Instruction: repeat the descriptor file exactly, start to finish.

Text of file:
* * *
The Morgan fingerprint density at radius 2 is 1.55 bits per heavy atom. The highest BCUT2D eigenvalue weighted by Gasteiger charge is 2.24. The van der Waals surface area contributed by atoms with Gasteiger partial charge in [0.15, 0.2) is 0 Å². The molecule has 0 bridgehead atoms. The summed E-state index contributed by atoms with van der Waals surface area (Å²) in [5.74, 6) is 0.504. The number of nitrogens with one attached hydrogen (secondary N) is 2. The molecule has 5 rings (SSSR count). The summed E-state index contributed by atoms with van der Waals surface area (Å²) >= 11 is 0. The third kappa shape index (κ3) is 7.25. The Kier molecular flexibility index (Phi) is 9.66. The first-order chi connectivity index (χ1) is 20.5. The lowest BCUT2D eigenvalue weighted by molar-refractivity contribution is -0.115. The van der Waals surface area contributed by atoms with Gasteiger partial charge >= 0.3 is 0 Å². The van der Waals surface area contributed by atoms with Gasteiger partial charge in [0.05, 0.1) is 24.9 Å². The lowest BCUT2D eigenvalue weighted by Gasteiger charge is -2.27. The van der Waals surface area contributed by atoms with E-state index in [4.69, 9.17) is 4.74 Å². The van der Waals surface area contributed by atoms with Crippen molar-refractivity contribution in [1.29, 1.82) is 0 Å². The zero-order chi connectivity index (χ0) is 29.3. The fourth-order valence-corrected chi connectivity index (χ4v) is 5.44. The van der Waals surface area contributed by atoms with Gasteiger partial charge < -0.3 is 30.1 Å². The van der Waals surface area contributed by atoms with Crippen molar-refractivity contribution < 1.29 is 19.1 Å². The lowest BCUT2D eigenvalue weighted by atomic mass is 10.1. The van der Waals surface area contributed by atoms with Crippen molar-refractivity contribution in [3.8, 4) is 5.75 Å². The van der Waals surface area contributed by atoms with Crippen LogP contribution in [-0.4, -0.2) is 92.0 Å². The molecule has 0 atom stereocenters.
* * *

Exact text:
The Morgan fingerprint density at radius 2 is 1.55 bits per heavy atom. The highest BCUT2D eigenvalue weighted by Gasteiger charge is 2.24. The van der Waals surface area contributed by atoms with Gasteiger partial charge in [0.15, 0.2) is 0 Å². The molecule has 0 bridgehead atoms. The summed E-state index contributed by atoms with van der Waals surface area (Å²) in [5.74, 6) is 0.504. The number of nitrogens with one attached hydrogen (secondary N) is 2. The molecule has 5 rings (SSSR count). The summed E-state index contributed by atoms with van der Waals surface area (Å²) >= 11 is 0. The third kappa shape index (κ3) is 7.25. The Kier molecular flexibility index (Phi) is 9.66. The first-order chi connectivity index (χ1) is 20.5. The lowest BCUT2D eigenvalue weighted by molar-refractivity contribution is -0.115. The van der Waals surface area contributed by atoms with Gasteiger partial charge >= 0.3 is 0 Å². The van der Waals surface area contributed by atoms with Gasteiger partial charge in [0.05, 0.1) is 24.9 Å². The lowest BCUT2D eigenvalue weighted by Gasteiger charge is -2.27. The van der Waals surface area contributed by atoms with E-state index in [4.69, 9.17) is 4.74 Å². The van der Waals surface area contributed by atoms with Crippen molar-refractivity contribution in [1.29, 1.82) is 0 Å². The zero-order chi connectivity index (χ0) is 29.3. The fourth-order valence-corrected chi connectivity index (χ4v) is 5.44. The van der Waals surface area contributed by atoms with Gasteiger partial charge < -0.3 is 30.1 Å². The van der Waals surface area contributed by atoms with Crippen molar-refractivity contribution < 1.29 is 19.1 Å². The lowest BCUT2D eigenvalue weighted by atomic mass is 10.1. The van der Waals surface area contributed by atoms with Crippen molar-refractivity contribution in [3.8, 4) is 5.75 Å². The van der Waals surface area contributed by atoms with Crippen LogP contribution in [-0.4, -0.2) is 92.0 Å². The molecule has 0 atom stereocenters.